Wetlands derive their particular smell from sulfur. Leaves from the red mangrove fall into the water and decompose at the bottom. This provides an excellent feeding area for small fish but it also accounts for that pungent smell that we all love to hate.

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Natural Pool

Natural pools are often created within the red mangrove area that protect smaller fish from being eaten by bigger ones. They grow there until a certain point and then they get out.

After leaving the mangrove area we passed by “Jayuya Beach” on our way to a rock beach called “Lirios Beach”. “Jayuya Beach” is one of the most important beaches in the reserve because there are remnants of the Taíno and Pre-Taíno cultures such as ceramics and skeletons.

Lirios Beach, Cabezas de San Juan

The wind is so strong that trees grow sideways.

“Lirios Beach” is what is called a rocky shore. The wind in the area is so strong that many trees actually grow sideways. There is a coral reef, not that far from the shore, that protects the beach from the ravaging surf. There is also volcanic rock on the right side of the coast and the rock on the beach is more typical of the Island’s rivers than of its beaches.

Lirios Beach, Cabezas de San Juan

Lirios Beach

Towards the end of the trip we arrived at “Cape San Juan” Lighthouse, Puerto Rico’s second oldest operating lighthouse. It was built in 1880 and first used in 1882. Most people think that lighthouses only serve to guide vessels at sea. But actually they can also tell them where they are. Each lighthouse has a certain periodicity which tells captains which one they are actually looking at. The one in Fajardo rotates at exactly 15 revolutions per minute.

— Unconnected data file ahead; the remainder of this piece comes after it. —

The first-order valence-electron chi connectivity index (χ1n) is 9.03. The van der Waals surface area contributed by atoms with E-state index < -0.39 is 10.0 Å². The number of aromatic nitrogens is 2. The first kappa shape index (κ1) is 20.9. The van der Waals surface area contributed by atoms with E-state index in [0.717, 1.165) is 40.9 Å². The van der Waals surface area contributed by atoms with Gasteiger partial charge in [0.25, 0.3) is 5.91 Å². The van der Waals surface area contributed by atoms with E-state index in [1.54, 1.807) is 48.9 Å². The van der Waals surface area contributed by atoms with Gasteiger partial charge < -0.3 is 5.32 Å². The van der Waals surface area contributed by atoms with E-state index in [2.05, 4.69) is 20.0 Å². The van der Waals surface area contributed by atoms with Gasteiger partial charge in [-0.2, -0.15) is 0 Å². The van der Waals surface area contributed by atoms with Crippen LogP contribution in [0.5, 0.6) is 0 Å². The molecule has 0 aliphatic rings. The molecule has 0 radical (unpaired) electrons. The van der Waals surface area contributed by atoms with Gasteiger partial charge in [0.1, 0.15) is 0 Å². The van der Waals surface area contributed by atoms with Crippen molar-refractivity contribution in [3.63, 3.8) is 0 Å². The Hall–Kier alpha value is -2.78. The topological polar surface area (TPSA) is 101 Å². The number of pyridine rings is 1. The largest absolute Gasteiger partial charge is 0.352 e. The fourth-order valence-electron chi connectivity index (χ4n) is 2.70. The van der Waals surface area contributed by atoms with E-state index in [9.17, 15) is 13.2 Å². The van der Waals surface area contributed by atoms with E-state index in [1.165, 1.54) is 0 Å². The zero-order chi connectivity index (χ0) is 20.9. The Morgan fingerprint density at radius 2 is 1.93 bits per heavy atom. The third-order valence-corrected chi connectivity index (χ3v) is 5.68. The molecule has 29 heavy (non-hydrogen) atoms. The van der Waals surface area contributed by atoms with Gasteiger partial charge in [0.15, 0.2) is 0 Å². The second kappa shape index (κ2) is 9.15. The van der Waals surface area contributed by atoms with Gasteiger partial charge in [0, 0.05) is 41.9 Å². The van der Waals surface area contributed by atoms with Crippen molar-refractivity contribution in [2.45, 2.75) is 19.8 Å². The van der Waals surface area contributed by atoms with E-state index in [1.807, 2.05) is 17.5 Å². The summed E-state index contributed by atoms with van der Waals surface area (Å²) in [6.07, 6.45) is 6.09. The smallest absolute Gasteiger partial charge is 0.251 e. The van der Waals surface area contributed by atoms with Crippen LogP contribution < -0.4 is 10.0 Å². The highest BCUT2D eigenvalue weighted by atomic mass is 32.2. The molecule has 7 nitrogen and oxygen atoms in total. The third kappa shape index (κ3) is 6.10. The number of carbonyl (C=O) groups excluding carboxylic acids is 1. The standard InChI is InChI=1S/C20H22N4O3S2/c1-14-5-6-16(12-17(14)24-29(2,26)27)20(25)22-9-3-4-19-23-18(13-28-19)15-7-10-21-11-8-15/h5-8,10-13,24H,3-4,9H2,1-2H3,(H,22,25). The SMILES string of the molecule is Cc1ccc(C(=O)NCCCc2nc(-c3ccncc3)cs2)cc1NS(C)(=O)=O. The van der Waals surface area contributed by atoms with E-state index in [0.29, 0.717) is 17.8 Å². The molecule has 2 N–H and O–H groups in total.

Cabezas de San Juan

Cape San Juan Lighthouse

Lighthouses in Puerto Rico are operated by the US Coast Guard but the base structure of the one in Fajardo houses a small museum where visitors can see live specimens of juvenile iguanas, hermit crabs, sea cucumbers, star fish and even actual dynoflagellates that you can see glowing in the dark.

And of course, Antonio explained each and every one of them to our group in perfect detail.

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The view from the lighthouse is spectacular!

Finally, we climbed to the roof of the lighthouse to enjoy a spectacular view of the actual “Cabezas de San Juan”, the eastern islands of Icaco, Vieques and Culebra, and the northern shore of Puerto Rico with the Caribbean National Rainforest (better know among the locals as “El Yunque”) as a backdrop.

We returned to the receiving area close to 4:30pm after an outstanding day of exploration, learning and entertainment. “Las Cabezas De San Juan” is a true gem that every visitor to Puerto Rico should enjoy. And if you are a landscape photographer like me you’ll feel like a kid at a candy store. Mmmmmm!

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Oh, and before I forget, there are other activities that take place during the night time, like excursions to the bioluminescent lagoon. Ask at the visitor center for details.

Enjoy Puerto Rico,

©2014,Orlando Mergal, MA
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Bilingual Content Creator, Blogger, Podcaster,
Author, Photographer and New Media Expert
Tel. 787-750-0000, Mobile 787-306-1590